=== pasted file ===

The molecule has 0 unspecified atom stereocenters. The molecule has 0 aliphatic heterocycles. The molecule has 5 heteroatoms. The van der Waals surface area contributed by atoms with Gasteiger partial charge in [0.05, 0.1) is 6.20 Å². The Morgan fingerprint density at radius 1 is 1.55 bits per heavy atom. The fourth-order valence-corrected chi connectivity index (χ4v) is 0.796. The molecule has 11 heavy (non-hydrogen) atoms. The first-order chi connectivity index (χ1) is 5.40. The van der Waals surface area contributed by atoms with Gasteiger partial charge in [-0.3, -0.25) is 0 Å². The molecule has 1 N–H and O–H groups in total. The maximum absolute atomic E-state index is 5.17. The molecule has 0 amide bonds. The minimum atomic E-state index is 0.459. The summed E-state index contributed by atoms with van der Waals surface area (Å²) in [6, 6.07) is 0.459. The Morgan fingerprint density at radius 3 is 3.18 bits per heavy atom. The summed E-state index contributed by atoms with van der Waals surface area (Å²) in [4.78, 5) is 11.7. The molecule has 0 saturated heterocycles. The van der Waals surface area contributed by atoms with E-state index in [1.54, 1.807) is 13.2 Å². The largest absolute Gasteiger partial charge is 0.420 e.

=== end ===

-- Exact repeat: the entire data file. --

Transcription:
The molecule has 0 unspecified atom stereocenters. The molecule has 0 aliphatic heterocycles. The molecule has 5 heteroatoms. The van der Waals surface area contributed by atoms with Gasteiger partial charge in [0.05, 0.1) is 6.20 Å². The Morgan fingerprint density at radius 1 is 1.55 bits per heavy atom. The fourth-order valence-corrected chi connectivity index (χ4v) is 0.796. The molecule has 11 heavy (non-hydrogen) atoms. The first-order chi connectivity index (χ1) is 5.40. The van der Waals surface area contributed by atoms with Gasteiger partial charge in [-0.3, -0.25) is 0 Å². The molecule has 1 N–H and O–H groups in total. The maximum absolute atomic E-state index is 5.17. The molecule has 0 amide bonds. The minimum atomic E-state index is 0.459. The summed E-state index contributed by atoms with van der Waals surface area (Å²) in [6, 6.07) is 0.459. The Morgan fingerprint density at radius 3 is 3.18 bits per heavy atom. The summed E-state index contributed by atoms with van der Waals surface area (Å²) in [4.78, 5) is 11.7. The molecule has 0 saturated heterocycles. The van der Waals surface area contributed by atoms with E-state index in [1.54, 1.807) is 13.2 Å². The largest absolute Gasteiger partial charge is 0.420 e.